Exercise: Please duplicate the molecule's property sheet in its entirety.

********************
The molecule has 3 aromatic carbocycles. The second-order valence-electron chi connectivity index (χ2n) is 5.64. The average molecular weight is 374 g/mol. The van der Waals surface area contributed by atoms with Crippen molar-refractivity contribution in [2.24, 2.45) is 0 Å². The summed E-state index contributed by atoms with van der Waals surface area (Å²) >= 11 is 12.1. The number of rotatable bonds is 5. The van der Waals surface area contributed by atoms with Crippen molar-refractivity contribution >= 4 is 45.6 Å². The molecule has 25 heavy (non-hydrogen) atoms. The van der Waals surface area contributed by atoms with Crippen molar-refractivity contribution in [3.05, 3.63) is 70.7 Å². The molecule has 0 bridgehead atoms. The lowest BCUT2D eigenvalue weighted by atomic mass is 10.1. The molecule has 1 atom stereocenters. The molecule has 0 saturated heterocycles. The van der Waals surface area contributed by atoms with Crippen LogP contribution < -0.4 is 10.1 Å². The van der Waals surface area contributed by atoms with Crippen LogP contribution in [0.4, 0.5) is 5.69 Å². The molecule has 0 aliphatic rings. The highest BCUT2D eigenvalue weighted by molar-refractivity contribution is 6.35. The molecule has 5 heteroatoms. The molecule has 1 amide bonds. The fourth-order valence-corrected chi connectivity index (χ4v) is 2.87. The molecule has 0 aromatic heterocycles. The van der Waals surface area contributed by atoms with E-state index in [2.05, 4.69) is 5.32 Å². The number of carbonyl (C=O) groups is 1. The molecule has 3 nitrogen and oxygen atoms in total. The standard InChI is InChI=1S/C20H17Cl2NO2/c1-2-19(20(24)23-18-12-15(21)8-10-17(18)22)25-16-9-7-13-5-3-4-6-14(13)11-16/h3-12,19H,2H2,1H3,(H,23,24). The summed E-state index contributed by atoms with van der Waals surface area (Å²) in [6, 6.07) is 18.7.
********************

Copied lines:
The molecule has 3 aromatic carbocycles. The second-order valence-electron chi connectivity index (χ2n) is 5.64. The average molecular weight is 374 g/mol. The van der Waals surface area contributed by atoms with Crippen molar-refractivity contribution in [2.24, 2.45) is 0 Å². The summed E-state index contributed by atoms with van der Waals surface area (Å²) >= 11 is 12.1. The number of rotatable bonds is 5. The van der Waals surface area contributed by atoms with Crippen molar-refractivity contribution >= 4 is 45.6 Å². The molecule has 25 heavy (non-hydrogen) atoms. The van der Waals surface area contributed by atoms with Crippen molar-refractivity contribution in [3.05, 3.63) is 70.7 Å². The molecule has 0 bridgehead atoms. The lowest BCUT2D eigenvalue weighted by atomic mass is 10.1. The molecule has 1 atom stereocenters. The molecule has 0 saturated heterocycles. The van der Waals surface area contributed by atoms with Crippen LogP contribution < -0.4 is 10.1 Å². The van der Waals surface area contributed by atoms with Crippen LogP contribution in [0.4, 0.5) is 5.69 Å². The molecule has 0 aliphatic rings. The highest BCUT2D eigenvalue weighted by molar-refractivity contribution is 6.35. The molecule has 5 heteroatoms. The molecule has 1 amide bonds. The fourth-order valence-corrected chi connectivity index (χ4v) is 2.87. The molecule has 0 aromatic heterocycles. The van der Waals surface area contributed by atoms with E-state index in [2.05, 4.69) is 5.32 Å². The number of carbonyl (C=O) groups is 1. The molecule has 3 nitrogen and oxygen atoms in total. The standard InChI is InChI=1S/C20H17Cl2NO2/c1-2-19(20(24)23-18-12-15(21)8-10-17(18)22)25-16-9-7-13-5-3-4-6-14(13)11-16/h3-12,19H,2H2,1H3,(H,23,24). The summed E-state index contributed by atoms with van der Waals surface area (Å²) in [6, 6.07) is 18.7.